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Poverty makes plastic pollution worse

"Rio de Basúra" — a river of trash — in Guatemala. (Photo credit: 
a_le_jan_dro N/Flickr Creative Commons)
"Rio de Basúra" — a river of trash — in Guatemala. (Photo credit: a_le_jan_dro N/Flickr Creative Commons)

Guatemala City, the impoverished Central American metropolis, has almost no system for managing solid waste.

As a result, huge surges of plastic trash wash down the Motagua river to choke the massive Mesoamerican Reef and many Caribbean beaches.

Plague of plastic

Every year, 8 million metric tons of plastic enter the world’s oceans; 90 percent of that plastic pollution washes down just 10 river systems that run through some of the world’s poorest regions.

The Ganges in India is one of those rivers — and it bears not just plastic trash, but also untreated human, industrial and agricultural waste.

This fall, an all-female engineering is traveling along the Ganges to track all the sources of plastic waste feeding into the river, so as to better manage the massive outflux of trash.

Meanwhile, while rich countries like the United States continue to create and consume the majority of the world’s plastic.

Managing the mess

Poor countries simply do not have the infrastructure to deal with the ever-growing plague of bags, bottles, hypodermic syringes, and other refuse.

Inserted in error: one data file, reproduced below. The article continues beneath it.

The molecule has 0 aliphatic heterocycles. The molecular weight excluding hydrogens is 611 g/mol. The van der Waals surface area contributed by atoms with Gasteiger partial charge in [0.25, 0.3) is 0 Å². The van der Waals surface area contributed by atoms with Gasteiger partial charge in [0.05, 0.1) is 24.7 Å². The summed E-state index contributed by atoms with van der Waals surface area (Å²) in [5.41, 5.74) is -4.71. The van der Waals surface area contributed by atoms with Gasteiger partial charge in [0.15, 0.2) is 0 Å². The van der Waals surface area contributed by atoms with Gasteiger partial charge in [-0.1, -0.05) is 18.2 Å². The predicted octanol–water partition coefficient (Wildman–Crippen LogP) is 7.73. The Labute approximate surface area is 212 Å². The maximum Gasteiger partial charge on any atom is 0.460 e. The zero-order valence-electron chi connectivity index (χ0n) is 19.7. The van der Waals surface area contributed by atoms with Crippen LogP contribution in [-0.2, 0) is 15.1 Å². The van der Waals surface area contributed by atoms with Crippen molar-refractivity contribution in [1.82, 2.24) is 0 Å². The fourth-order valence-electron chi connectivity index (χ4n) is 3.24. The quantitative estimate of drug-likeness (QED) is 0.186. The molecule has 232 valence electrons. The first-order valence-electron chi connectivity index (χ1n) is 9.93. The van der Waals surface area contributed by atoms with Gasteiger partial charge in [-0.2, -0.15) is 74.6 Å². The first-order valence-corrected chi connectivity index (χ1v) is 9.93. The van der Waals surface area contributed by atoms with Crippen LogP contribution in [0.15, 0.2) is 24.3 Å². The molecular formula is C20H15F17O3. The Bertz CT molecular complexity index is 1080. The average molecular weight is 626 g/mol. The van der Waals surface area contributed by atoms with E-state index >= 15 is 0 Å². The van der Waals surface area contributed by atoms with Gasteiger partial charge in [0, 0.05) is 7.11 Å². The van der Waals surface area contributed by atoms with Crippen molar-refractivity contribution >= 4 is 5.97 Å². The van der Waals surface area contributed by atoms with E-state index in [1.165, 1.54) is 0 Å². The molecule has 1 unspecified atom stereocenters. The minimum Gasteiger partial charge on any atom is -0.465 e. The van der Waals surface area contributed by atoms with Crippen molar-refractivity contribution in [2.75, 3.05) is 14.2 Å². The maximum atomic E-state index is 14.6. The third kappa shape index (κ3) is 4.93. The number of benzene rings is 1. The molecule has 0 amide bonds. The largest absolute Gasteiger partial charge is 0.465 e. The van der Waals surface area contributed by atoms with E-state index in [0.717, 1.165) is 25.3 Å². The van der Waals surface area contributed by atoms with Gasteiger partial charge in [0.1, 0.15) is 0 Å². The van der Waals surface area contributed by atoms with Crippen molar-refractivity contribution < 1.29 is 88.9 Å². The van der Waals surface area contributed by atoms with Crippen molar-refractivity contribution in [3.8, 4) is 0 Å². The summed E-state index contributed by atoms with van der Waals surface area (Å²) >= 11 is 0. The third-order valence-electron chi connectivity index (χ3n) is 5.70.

Plastic bans are one solution that are readily available to rich and poor nations alike.

In the Philippines, which is the world’s third-worst source of ocean-born plastic pollution, the government is considering an outright ban on consumer plastics.

Recycling is not necessarily a solution — less than 10 percent of plastics get recycled in the first place, and most of these can only be recycled once.

But collection of plastic trash for re-use — or at least to keep it out of the ecosystem — is an option.

One new social venture, Vancouver, Canada-based Plastic Bank, will even exchange collected plastic trash for cash, health care, tuition, and other basic needs.

Brand visibility

Worldwide, the actual sources of plastic trash turn out not merely to be low-income countries, but the corporations that produce the plastic in the first place.

This year, a massive plastic-cleanup campaign led by the advocacy group BreakFreeFromPlastic collected more than 470,000 pieces of plastic trash.

Almost 50 percent of the trash collected had clearly marked brand names, and of those, most were brands owned by just three companies:

Coca-Cola, PepsiCo and Nestlé.

Sources: The Intercept, Vatican News (Vatican City), The Times (U.K.), The Guardian (U.K.), UGAToday (University of Georgia), Fast Company

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Josh Wilson

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